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Mental health matters: How leaders can ensure correctional officers have healthy, sustainable careers

It requires a conscious effort to build emotional resiliency and develop positive coping mechanisms


In this Aug. 17, 2011, file photo, concertina wire and a guard tower are seen at Pelican Bay State Prison near Crescent City, Calif.

AP Photo/Rich Pedroncelli, File

Personal mental health is extremely important to a healthy, sustainable career within corrections. Working in corrections is typically accompanied by a negative and, at times, hostile environment. Correctional officers see, hear and respond to situations that can cause post-traumatic stress in numerous ways. Most of the time, it can be difficult to acknowledge the stress because after an incident COs are expected to complete paperwork, resume their posts and continue with normal operations.

Prison is a well-oiled machine that operates 24 hours a day, 7 days a week, 365 days a year. It is time for all correctional leaders to stop assuming their employees operate the same way. Trauma is real and it impacts all of us differently. Trauma shows its face in three different forms: primary, secondary and vicarious.

Primary trauma

Primary trauma is when you personally experience an event. For example, being assaulted, witnessing violence or watching someone commit suicide are all forms of primary trauma.

You experience primary trauma largely with your five senses (hear, see, smell, touch, taste). Primary trauma can be the most difficult type of trauma you can experience, which is why its effects last longer.

Secondary trauma

Secondary trauma happens as a result of hearing or learning about a disturbing event. For example, reading an offender’s master file and the details from the pre-sentence investigation or the announcement of a fellow officer’s death are forms of secondary trauma.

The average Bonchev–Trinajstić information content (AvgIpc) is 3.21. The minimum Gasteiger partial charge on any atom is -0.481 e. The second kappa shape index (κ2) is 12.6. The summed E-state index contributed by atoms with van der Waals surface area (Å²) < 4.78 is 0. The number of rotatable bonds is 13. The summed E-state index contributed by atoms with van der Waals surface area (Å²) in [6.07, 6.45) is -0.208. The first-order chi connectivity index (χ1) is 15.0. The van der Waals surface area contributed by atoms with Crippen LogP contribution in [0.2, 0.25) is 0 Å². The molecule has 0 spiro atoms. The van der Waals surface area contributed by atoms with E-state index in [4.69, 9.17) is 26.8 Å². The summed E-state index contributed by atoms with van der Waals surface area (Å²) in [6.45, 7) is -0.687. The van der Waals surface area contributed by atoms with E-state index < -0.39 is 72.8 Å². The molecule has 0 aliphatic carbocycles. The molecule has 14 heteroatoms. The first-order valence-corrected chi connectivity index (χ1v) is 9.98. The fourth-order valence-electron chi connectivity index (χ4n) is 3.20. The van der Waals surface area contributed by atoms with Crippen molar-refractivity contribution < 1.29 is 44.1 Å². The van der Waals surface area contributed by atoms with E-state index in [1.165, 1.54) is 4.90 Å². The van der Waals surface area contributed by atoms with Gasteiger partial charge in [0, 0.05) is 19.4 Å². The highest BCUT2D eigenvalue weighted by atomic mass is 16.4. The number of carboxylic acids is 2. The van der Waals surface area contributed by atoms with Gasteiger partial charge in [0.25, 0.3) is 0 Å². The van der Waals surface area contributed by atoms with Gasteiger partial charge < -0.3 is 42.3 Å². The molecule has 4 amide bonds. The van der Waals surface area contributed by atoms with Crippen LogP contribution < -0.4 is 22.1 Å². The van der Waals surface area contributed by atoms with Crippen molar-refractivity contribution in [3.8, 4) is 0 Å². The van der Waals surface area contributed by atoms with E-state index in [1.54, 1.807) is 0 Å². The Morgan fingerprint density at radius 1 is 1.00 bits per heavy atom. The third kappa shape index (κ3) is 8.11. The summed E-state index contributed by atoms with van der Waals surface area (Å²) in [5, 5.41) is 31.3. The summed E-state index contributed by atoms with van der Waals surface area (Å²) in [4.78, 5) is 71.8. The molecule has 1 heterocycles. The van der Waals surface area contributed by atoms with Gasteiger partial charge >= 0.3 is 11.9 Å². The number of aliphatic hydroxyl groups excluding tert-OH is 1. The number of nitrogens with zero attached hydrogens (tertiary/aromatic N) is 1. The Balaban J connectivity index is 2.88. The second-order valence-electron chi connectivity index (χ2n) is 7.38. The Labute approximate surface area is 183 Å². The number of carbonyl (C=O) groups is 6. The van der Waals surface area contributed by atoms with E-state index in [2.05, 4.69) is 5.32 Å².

Vicarious trauma

Vicarious trauma is being exposed to other people’s traumas, which in turn causes you to change your view on humanity and the world. For example, school shootings and terrorist attacks vicariously affect all of us.

Working in corrections, officers are exposed to all three types of traumas on a daily basis. This exposure can raise stress levels, which can have a profound impact on a person’s ability to lead a healthy life.

So, you might ask, is there a positive way to respond to trauma and reduce your stress? The answer is yes, but it requires a conscious effort to build the resiliency and positive coping mechanisms required to have a sustainable career in corrections.

How to protect officer mental health

During pre-service, as well as in-service annual training, staff members need up-to-date training on personal mental health. These trainings must include:

  • Positive and healthy ways to de-stress;
  • Current statistics on health issues for correctional professionals;
  • How to recognize when a fellow staff member is at his/her breaking point;
  • Acknowledgment that it is acceptable to discuss feelings of despair.

Correctional leadership must provide education and training for correctional officers to enable them to know how to handle traumatic events, build resiliency and use proactive coping mechanisms.

As an employer, you expect your staff to work their assigned shift, work holidays and weekends, cover staffing shortages, respond to incidents, complete paperwork in a timely fashion, resume your post after an incident, and continue to run normal operations. You expect COs to “do their job” incident after incident. In order to do that, every correctional facility needs to implement initiatives that are designed specifically to address the health and wellness of their employees. Having a department that promotes a healthy, positive lifestyle also promotes a sustainable career in corrections.

Jenna Curren, Ed.D., is an assistant professor in criminal justice studies. As chair of a CJ advisory board, Jenna actively partners with members of the community to integrate current students into internships and prospective law enforcement careers. Prior to working in academics, Jenna held various custody and treatment positions and was a lieutenant for the Connecticut Department of Correction. Throughout her tenure, she supervised men, women, youth and mental health offenders. A C.E.R.T and honor guard member, as well as a training officer, Jenna has 10 years of experience in the criminal justice and human services fields.